The article you just read was brought to you by a few thousand dedicated readers. Will you join them?

Thanks for coming by The Tyee and reading one of many original articles we’ll post today. Our team works hard to publish in-depth stories on topics that matter on a daily basis. Our motto is: No junk. Just good journalism.

Just as we care about the quality of our reporting, we care about making our stories accessible to all who want to read them and provide a pleasant reading experience. No intrusive ads to distract you. No paywall locking you out of an article you want to read. No clickbait to trick you into reading a sensational article.

There’s a reason why our site is unique and why we don’t have to rely on those tactics — our Tyee Builders program. Tyee Builders are readers who chip in a bit of money each month (or one-time) to our editorial budget. This amazing program allows us to pay our writers fairly, keep our focus on quality over quantity of articles, and provide a pleasant reading experience for those who visit our site.

In the past year, we’ve been able to double our staff team and boost our reporting. We invest all of the revenue we receive into producing more and better journalism. We want to keep growing, but we need your support to do it.

Fewer than 1 in 100 of our average monthly readers are signed up to Tyee Builders. If we reach 1% of our readers signing up to be Tyee Builders, we could continue to grow and do even more.

If you appreciate what The Tyee publishes and want to help us do more, please sign up to be a Tyee Builder today. You pick the amount, and you can cancel any time.

Support our growing independent newsroom and join Tyee Builders today.
Canada needs more independent media. And independent media needs you.

Did you know that most news organizations in Canada are owned by just a handful of companies? And that these companies have been shutting down newsrooms and laying off reporters continually over the past few decades?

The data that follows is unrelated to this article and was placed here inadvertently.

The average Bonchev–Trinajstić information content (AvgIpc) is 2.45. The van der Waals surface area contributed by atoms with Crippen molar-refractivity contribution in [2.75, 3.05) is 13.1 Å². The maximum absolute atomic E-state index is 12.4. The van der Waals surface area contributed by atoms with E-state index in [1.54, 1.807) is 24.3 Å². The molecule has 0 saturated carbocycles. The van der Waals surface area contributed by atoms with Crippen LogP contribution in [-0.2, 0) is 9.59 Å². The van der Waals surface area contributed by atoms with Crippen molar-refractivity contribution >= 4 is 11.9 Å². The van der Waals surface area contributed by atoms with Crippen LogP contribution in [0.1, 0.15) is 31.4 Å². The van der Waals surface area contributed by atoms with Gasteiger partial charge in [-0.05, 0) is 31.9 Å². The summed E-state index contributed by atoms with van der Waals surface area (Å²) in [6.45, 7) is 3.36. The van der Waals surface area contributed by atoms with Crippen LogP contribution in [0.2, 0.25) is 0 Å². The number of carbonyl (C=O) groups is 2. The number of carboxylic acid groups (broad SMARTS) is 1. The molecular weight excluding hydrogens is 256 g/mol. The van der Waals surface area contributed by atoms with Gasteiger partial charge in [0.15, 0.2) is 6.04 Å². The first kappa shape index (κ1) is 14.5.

Fact-based, credible journalism is essential to our democracy. Unlike many other newsrooms across the country, The Tyee’s independent newsroom is stable and growing.

How are we able to do this? The Tyee Builder program. Tyee Builders are readers who chip into our editorial budget so that we can keep doing what we do best: fact-based, in-depth reporting on issues that matter to our readers. No paywall. No junk. Just good journalism.

Fewer than 1 in 100 of our average monthly readers are signed up to be Tyee Builders. If we reach 1% of our readers signing up to be Tyee Builders, we could continue to grow and do even more.

If you appreciate what The Tyee publishes and want to help us do more, please sign up to be a Tyee Builder today. You pick the amount, and you can cancel any time.

Support our growing independent newsroom and join Tyee Builders today.
We value: Our readers.
Our independence. Our region.
The power of real journalism.
We're reader supported.
Get our newsletter free.
Help pay for our reporting.
Opinion

What's in a Name?

A political makeover for shoot-from-the-hip Christy and her BC Libs.

By Bill Tieleman 17 May 2011 | TheTyee.ca

Bill Tieleman is a regular Tyee contributor who writes a column on B.C. politics every Tuesday in 24 Hours newspaper. E-mail him at weststar@telus.net or visit his blog.

image atom
Clark's Liberals doing an about face? Photo: Justin Langille.

"The type who would charge hell with a bucket of water." -- Lady Bird Johnson, on those who act without thinking.